In the U.S., approximately one-third of the adult population is obese. Compounding this problem is the fact that obesity is associated with increased risk for developing other serious medical conditions 3. Thus, there is an urgent need to determine the underlying genetic and/or environmental contributors to obesity in order to mitigate obesity-related health and economic costs to society. In the striatum, D2Rs are expressed by striatopallidal, indirect pathway medium spiny neurons (iMSNs) and D2Rs exert inhibitory control over the firing of iMSNs. The iMSNs are involved in various behavioral and emotional functions. For example, stimulation of iMSNs impairs motor function, raising the possibility that they are directly involved in the impaired physical activity associated with obesity. Stimulation of iMSNs also induces a negative affective state similar to states that are often comorbid with obesity. Finally, D2R downregulation is associated with reward deficiency and compulsive eating behavior in rats. Together these data suggest that striatal D2Rs regulate iMSN activity and influence behavioral and emotional functions related to obesity. Based on these data, we have formed a hypothesis that mechanistically explains how changes in D2R availability affects iMSNs, and contributes to symptoms of obesity: obese individuals have impaired D2R signaling, causing overactivation of iMSNs. This results in increased depression, anxiety and decreased motor function ultimately leading to weight gain. Based these date indicating that 1) D2Rs exert inhibitory control over iMSNs. 2) Obese individuals have reduced striatal D2R expression. 3) Brain reward systems, including striatal DA and iMSN, are involved in depression anxiety, motor function, feeding behavior and motivation, we hypothesize that decreased D2R expression in striatum causes hyperactivation of iMSNs, altering striatal signaling and increasing behaviors that contribute to obesity.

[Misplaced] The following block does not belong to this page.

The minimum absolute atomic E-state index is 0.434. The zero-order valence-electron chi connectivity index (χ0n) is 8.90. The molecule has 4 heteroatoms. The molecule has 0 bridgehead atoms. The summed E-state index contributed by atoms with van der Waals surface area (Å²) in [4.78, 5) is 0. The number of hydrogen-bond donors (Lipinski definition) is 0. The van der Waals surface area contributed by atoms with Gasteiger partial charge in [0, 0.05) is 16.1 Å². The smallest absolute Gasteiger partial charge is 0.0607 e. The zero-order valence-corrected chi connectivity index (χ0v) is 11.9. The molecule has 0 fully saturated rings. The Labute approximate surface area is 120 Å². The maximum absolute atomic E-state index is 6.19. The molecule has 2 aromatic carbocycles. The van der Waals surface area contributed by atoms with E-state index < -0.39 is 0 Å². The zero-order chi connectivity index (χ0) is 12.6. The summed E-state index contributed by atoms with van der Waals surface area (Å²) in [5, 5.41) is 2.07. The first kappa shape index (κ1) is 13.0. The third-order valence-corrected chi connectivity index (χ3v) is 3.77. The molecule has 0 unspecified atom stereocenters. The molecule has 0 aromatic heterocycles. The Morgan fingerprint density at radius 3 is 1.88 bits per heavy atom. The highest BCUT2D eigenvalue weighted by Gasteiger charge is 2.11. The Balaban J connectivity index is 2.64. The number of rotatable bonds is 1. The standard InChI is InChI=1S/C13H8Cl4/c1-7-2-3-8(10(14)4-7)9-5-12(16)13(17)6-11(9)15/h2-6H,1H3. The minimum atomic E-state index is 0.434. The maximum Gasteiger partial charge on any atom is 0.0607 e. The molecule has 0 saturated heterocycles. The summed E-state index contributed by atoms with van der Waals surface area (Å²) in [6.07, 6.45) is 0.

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Friend, Danielle M; Kravitz, Alexxai V (2014) Working together: basal ganglia pathways in action selection. Trends Neurosci 37:301-3
Krashes, Michael J; Kravitz, Alexxai V (2014) Optogenetic and chemogenetic insights into the food addiction hypothesis. Front Behav Neurosci 8:57